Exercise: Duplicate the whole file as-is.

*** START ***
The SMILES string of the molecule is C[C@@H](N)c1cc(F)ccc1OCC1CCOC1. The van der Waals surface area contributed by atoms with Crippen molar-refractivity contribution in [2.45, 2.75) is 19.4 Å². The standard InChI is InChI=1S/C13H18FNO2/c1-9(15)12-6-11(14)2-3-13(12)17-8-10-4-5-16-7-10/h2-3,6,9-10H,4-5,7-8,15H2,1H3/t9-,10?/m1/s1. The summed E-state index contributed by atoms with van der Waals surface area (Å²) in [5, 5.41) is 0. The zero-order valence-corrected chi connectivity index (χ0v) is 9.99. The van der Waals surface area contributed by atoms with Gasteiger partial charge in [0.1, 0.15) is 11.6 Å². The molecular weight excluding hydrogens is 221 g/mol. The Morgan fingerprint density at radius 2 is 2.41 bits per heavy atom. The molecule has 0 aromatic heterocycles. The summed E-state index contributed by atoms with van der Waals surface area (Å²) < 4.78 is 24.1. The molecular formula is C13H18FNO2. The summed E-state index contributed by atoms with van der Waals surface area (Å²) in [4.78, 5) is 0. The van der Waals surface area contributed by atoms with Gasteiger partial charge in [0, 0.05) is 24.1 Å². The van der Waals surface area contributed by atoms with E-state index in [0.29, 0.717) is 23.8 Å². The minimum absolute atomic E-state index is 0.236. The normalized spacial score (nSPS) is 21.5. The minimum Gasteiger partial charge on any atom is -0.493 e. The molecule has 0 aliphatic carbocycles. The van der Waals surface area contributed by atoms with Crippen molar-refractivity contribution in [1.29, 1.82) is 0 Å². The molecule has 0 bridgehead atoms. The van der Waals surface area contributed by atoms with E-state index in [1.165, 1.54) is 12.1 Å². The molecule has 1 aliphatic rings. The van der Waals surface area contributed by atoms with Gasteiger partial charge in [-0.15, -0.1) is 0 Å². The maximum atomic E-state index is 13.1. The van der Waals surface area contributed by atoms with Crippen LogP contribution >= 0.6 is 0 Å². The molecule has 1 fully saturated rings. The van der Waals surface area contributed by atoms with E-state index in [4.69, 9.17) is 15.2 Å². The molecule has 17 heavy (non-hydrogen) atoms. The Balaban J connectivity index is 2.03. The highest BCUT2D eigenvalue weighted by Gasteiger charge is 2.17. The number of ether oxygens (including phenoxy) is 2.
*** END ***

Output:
The SMILES string of the molecule is C[C@@H](N)c1cc(F)ccc1OCC1CCOC1. The van der Waals surface area contributed by atoms with Crippen molar-refractivity contribution in [2.45, 2.75) is 19.4 Å². The standard InChI is InChI=1S/C13H18FNO2/c1-9(15)12-6-11(14)2-3-13(12)17-8-10-4-5-16-7-10/h2-3,6,9-10H,4-5,7-8,15H2,1H3/t9-,10?/m1/s1. The summed E-state index contributed by atoms with van der Waals surface area (Å²) in [5, 5.41) is 0. The zero-order valence-corrected chi connectivity index (χ0v) is 9.99. The van der Waals surface area contributed by atoms with Gasteiger partial charge in [0.1, 0.15) is 11.6 Å². The molecular weight excluding hydrogens is 221 g/mol. The Morgan fingerprint density at radius 2 is 2.41 bits per heavy atom. The molecule has 0 aromatic heterocycles. The summed E-state index contributed by atoms with van der Waals surface area (Å²) < 4.78 is 24.1. The molecular formula is C13H18FNO2. The summed E-state index contributed by atoms with van der Waals surface area (Å²) in [4.78, 5) is 0. The van der Waals surface area contributed by atoms with Gasteiger partial charge in [0, 0.05) is 24.1 Å². The van der Waals surface area contributed by atoms with E-state index in [0.29, 0.717) is 23.8 Å². The minimum absolute atomic E-state index is 0.236. The normalized spacial score (nSPS) is 21.5. The minimum Gasteiger partial charge on any atom is -0.493 e. The molecule has 0 aliphatic carbocycles. The van der Waals surface area contributed by atoms with Crippen molar-refractivity contribution in [1.29, 1.82) is 0 Å². The molecule has 0 bridgehead atoms. The van der Waals surface area contributed by atoms with E-state index in [1.165, 1.54) is 12.1 Å². The molecule has 1 aliphatic rings. The van der Waals surface area contributed by atoms with Gasteiger partial charge in [-0.15, -0.1) is 0 Å². The maximum atomic E-state index is 13.1. The van der Waals surface area contributed by atoms with Crippen LogP contribution >= 0.6 is 0 Å². The molecule has 1 fully saturated rings. The van der Waals surface area contributed by atoms with E-state index in [4.69, 9.17) is 15.2 Å². The molecule has 17 heavy (non-hydrogen) atoms. The Balaban J connectivity index is 2.03. The highest BCUT2D eigenvalue weighted by Gasteiger charge is 2.17. The number of ether oxygens (including phenoxy) is 2.